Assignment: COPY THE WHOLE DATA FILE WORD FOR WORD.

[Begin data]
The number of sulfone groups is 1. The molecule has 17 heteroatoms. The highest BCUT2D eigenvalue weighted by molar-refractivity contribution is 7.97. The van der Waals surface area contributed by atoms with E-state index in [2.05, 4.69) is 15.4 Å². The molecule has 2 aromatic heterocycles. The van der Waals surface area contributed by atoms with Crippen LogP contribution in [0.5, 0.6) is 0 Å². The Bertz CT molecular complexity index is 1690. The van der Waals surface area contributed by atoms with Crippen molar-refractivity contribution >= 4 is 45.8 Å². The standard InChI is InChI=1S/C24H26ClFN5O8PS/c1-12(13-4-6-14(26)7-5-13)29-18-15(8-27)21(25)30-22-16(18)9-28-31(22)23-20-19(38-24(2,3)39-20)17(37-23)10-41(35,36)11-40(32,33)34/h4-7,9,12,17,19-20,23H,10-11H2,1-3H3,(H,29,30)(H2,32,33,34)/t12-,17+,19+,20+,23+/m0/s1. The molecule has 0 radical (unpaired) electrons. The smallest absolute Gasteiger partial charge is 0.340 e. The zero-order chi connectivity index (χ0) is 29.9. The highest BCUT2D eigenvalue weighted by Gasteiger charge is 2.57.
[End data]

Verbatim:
The number of sulfone groups is 1. The molecule has 17 heteroatoms. The highest BCUT2D eigenvalue weighted by molar-refractivity contribution is 7.97. The van der Waals surface area contributed by atoms with E-state index in [2.05, 4.69) is 15.4 Å². The molecule has 2 aromatic heterocycles. The van der Waals surface area contributed by atoms with Crippen LogP contribution in [0.5, 0.6) is 0 Å². The Bertz CT molecular complexity index is 1690. The van der Waals surface area contributed by atoms with Crippen molar-refractivity contribution >= 4 is 45.8 Å². The standard InChI is InChI=1S/C24H26ClFN5O8PS/c1-12(13-4-6-14(26)7-5-13)29-18-15(8-27)21(25)30-22-16(18)9-28-31(22)23-20-19(38-24(2,3)39-20)17(37-23)10-41(35,36)11-40(32,33)34/h4-7,9,12,17,19-20,23H,10-11H2,1-3H3,(H,29,30)(H2,32,33,34)/t12-,17+,19+,20+,23+/m0/s1. The molecule has 0 radical (unpaired) electrons. The smallest absolute Gasteiger partial charge is 0.340 e. The zero-order chi connectivity index (χ0) is 29.9. The highest BCUT2D eigenvalue weighted by Gasteiger charge is 2.57.